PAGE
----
Police Pointed A Gun At Zach Randolph While He Was In Bed With A WomanS

No charges were filed relating to a mansion party hosted by Zach Randolph outside of Portland last year, where a marijuana dealer alleged he was assaulted by Randolph's entourage after a "disagreement in price" over the weed he was selling. This week, police have released a trove of documents relating to the investigation, and the Oregonian was nice enough to put them online. Those reports are below.

The victim, James Beasley, was a friend of the caretaker of Randolph's house, and found himself at an all-white party on a boat that Randolph had chartered for his "Hoops Family." There, he says, he told Randolph he grows marijuana and would be willing to sell some, and this earned him an invite to an after-party at the mansion. There, Beasley says in an interview with police, he offered Randolph a half-ounce of marijuana for $120, a price Randolph balked at.

"The price was, I guess, too steep. I mean come on, man, he—he's a millionaire, man. I'm just a regular dude out here.

According to Beasley, Randolph only wanted to pay either $80 or $100 for the half ounce.

"I'm like Zach, man, I'm just—you know, I'm trying to make a couple bucks too, man....And you know, you're supposed to really be helping me out, 'cause you—you above me right now, man. You know, you got millions of dollars. I don't—I don't have no money, man."

At this point, says Beasley, Randolph took the bag of weed and sicced his "Hoops Family" on him.

Detective: Who snatched it out of your hand?

Beasley: Z-bo, Zach...I'm like, give my weed back, you know. He's like, man, get him out the house.

At least six people attacked Beasley, punching and kicking him and chasing him out of the house, and one connected with the butt end of a pool cute.

"I'm backpedaling. I'm ducking. I'm swinging, trying to protect my life. I'm ducking. I'm slipping. They're hitting me. They're kicking me. And I just feel one—one big [inaudible] bang, crack."

The next day, at 12:42 in the morning, police executed a search warrant at Randolph home. From a report filed by one of the detectives:

I observed a male subject and female subject who appeared completely awake and alert lying on the bed inside the room. They were about eight to tweleve feet from where we were standing, inside the doorway near the foot of the bed. I observed a male subject facing me sitting partially upright in the bed with his left arm concealed under a pillow to his left, while his right arm was concealed under the bed sheets near his lap.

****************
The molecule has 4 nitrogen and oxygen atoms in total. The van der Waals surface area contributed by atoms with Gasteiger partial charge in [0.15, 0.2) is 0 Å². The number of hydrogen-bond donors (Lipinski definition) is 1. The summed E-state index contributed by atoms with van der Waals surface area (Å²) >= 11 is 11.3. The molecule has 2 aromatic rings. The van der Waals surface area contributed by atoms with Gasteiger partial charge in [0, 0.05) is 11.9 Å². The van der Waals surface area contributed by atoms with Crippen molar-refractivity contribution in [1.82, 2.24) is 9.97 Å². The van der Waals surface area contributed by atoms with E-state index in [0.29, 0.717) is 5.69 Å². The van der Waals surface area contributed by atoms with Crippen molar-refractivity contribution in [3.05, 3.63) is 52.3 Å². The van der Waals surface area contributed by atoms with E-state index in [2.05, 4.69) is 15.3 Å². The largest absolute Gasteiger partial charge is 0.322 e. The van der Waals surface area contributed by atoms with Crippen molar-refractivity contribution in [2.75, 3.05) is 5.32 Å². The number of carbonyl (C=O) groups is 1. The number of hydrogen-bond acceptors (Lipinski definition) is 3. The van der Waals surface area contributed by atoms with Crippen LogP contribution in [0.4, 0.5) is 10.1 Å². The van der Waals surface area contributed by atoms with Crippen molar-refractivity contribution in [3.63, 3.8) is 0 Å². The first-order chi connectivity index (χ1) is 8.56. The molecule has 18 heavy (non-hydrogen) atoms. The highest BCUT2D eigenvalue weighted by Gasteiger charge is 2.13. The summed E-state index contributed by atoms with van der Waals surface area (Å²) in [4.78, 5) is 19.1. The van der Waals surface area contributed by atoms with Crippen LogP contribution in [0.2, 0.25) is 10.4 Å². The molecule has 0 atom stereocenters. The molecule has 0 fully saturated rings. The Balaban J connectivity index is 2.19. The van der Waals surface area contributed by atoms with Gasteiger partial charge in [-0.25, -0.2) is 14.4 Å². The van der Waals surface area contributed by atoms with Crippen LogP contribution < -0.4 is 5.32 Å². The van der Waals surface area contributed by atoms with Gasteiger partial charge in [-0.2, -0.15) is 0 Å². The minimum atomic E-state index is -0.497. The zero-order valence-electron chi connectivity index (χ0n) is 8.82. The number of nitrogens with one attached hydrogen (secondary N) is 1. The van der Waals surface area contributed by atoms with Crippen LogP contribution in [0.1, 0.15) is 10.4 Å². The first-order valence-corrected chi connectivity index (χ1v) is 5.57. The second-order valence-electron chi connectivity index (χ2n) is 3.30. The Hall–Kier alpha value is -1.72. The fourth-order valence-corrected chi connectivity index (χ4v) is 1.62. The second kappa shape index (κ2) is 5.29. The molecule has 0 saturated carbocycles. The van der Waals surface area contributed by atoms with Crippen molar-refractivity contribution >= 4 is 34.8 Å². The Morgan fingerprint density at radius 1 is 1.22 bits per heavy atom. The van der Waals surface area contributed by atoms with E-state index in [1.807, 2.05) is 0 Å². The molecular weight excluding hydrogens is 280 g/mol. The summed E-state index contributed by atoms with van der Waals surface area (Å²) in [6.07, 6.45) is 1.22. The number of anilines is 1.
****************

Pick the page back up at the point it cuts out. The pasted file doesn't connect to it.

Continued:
I heard Deputy Stinson giving commands for the subjects to show their hands. I observed the female subject immediately complied, but the male kept his hands concealed ... I commanded Randolph to show me his hands three more times allowing several seconds between each command for him to comply, but he did not. I then pointed my firearm center mass on Randolph's person.

Several seconds later Deputy Stinson commanded Randolph to show us his left hand, which he finally complied presenting an empty hand. Without being instructed to, Randolph immediately stood up out of bed, and I witnessed my eye line was below his chest. He appeared very muscular and athletic. I immediately identified Randolph was at least a foot taller and far more muscular than me. Based on Randolph's size and presence, I was concerned he could over power me should an altercation ensure. While I was continuiing to point my firearm at Randolph's center mass, he took two steps toward me and I commanded him to "Stop" which he complied.

Randolph told police he had several guns, including an "assault rifle and a Desert Eagle" pistol under his bed.

The District Attorney's office declined to bring any charges, noting that Beasley initially claimed he could not identify any of the men attacking him, and was facing prison time in an unrelated drug charge. In addition, police received "no cooperation" from anyone who witnessed the fight. Randolph has left Oregon and put his mansion up for sale.

Police documents offer glimpse into former Trail Blazer Zach Randolph's lifestyle, 'Hoops Family' [The Oregonian]